There is something about stepping out of your life, particularly to take a spiritual journey. It’s an opportunity to look at your life, appreciate it, and fine-tune your path. Somehow, meditation is more accessible. Somehow, insight is more accessible.
I know from the years I spent on Kauai and in other tropical locales that there is an energetic activation that also happens. The simplest way to say it is that it opens your chakras – the energy organs of your body. The tropics are incredibly expansive. So, doing energy work (like we’ll be doing in Costa Rica) allows big shifts to happen. It literally gives you an opportunity to re-arrange the building blocks of who you are.
So, for those of you going with me to the south, I am honored and eager to guide you on a gentle expansion – and for a few of you I’m sure, a great bursting open into new ways of being. I am creating ceremonies and rituals to guide us, speaking with the master gardeners there to ensure we connect with the magic of Costa Rica’s magnificent plant world.
As of this writing, there is still room in our tropical retreat. Interested in joining us? Check out this page for more information and to reserve your spot.
Whether you come with us or not, arranging your spiritual life with a collection of daily practices, regular connections and occasional journeys is a excellent mix that sparks and strengthens the soul and charges the spirit. May your path have more pleasure than pain, and take you home.
Tis the season to begin to think about making my fall batch of Ashwagnada sesame oil to warm our way through the fall.
Bows to my colleagues in the Kripalu School of Ayurveda (KSA). Several years ago I got to sit in on part of their training for Ayurveda Health Counselors and got a lovely intro to the Ayurveda way of herbs from Rosie Mann and the KSA faculty.
My husband and I both love this oil, and he has noticed how it is soothing and quiets his mind like it did mine the first time I practiced abhyanga (Ayurvedic oil self-massage) with it during my training. It does have a musky manly scent in sesame oil. We rub it on our feet at bedtime, and more widely when our minds get chattering too incessantly and we have time to relax (it can be a sedative, so I haven’t tried it on a workday yet).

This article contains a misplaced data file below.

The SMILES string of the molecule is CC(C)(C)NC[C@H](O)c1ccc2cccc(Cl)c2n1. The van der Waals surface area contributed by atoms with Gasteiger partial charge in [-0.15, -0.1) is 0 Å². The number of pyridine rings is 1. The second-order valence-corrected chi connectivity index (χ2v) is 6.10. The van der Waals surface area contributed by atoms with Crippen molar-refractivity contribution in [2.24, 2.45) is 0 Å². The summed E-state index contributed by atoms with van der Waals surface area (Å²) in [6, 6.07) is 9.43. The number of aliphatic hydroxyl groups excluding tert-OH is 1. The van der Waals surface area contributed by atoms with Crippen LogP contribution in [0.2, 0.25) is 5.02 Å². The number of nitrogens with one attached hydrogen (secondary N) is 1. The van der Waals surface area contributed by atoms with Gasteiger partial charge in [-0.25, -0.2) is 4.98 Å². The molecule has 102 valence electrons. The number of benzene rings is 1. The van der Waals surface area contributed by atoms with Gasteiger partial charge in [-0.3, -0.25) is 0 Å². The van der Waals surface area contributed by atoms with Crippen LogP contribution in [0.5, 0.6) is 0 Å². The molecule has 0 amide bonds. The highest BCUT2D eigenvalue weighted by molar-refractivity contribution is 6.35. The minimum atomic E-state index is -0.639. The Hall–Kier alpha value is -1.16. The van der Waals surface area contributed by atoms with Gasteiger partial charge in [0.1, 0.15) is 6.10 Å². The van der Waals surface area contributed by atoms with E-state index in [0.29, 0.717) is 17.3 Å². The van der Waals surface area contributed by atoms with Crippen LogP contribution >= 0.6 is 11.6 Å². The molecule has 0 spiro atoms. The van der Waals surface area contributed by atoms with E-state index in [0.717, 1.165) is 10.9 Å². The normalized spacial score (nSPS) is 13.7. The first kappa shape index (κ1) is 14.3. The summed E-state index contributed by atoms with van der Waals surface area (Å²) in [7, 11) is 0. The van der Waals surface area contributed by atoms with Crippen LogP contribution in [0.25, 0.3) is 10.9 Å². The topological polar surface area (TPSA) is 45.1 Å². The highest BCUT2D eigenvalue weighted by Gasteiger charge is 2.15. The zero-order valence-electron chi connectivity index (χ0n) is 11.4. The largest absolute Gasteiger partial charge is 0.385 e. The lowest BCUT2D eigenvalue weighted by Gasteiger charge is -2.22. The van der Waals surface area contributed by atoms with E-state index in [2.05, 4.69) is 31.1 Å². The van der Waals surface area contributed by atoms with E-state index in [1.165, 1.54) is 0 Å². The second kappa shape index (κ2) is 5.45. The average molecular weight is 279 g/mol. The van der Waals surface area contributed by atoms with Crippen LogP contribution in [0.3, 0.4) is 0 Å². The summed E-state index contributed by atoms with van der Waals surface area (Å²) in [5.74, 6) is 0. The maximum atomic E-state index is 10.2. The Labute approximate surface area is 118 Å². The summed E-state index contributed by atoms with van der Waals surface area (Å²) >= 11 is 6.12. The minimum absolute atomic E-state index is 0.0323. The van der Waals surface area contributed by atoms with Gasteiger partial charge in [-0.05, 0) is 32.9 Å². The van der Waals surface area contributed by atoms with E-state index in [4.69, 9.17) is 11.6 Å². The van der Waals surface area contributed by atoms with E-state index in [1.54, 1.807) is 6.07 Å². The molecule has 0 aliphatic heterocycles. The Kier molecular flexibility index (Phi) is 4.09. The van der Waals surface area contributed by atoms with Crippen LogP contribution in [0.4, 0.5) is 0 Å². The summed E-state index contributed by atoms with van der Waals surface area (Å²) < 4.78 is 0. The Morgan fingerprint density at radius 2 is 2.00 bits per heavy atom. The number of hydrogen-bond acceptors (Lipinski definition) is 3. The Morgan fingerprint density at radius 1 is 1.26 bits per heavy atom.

Ashwagandha is a root used in a number of Ayurvedic preparations. It’s a little famous for its aphrodisiac properties, but it is also calming and strengthening (ashwagandha means horse-smell in Sanskrit, after the musky scent of the root itself). Vata-pacifying, it is great for both my husband and I as we enter our hopefully wise Vata years of life.
Ashwagandha Sesame Oil Recipe
- 1/2 cup dried ashwagandha root
- 8 cups filtered water
- 2 cups organic sesame oil
You will need a strainer and cheesecloth, as well as a medium-large saucepan and a container for the oil.
1. Gather all ingredients and bless them. I say a little prayer over them like the one my teacher Pam taught me, then ask the root to bless us with its healing gifts.
2. Pour water into the saucepan, and add ashwagandha root. Gently stir clockwise (only clockwise) with a wooden spoon or whisk.
3. Heat medium-low until reduced to 2 cups. This takes 2-3 hours. There is a point where the ashwagandha will thicken into the fluid – the texture will shift.
I like to let my botanical concoctions spend some time on the alter. Prayers, alters, it is all about infusing what I am making with love and intentions.
4. Rinse saucepan. Strain the fluid through a sieve, then strain several additional times through a cheesecloth until you have a thick fluid.
5. Pour this mixture back into the saucepan, and add sesame oil. Heat at low-medium, occasionally gently stirring clockwise. Again, you will see the oil change as it absorbs the ashwagandha root. I found it became richer and a smidgen cloudy (but, if I had strained more thoroughly it may be more rich yet clear)…the batch I have from the experts is more clear.
6. Once you see the oil change (this took about an hour), let it cool, then strain the oil off of the remaining root-water, into a clean glass jar.
7. Enjoy as a daily oil massage (I would do a test on the weekend!), or rub on your feet and/or top of your head before bed.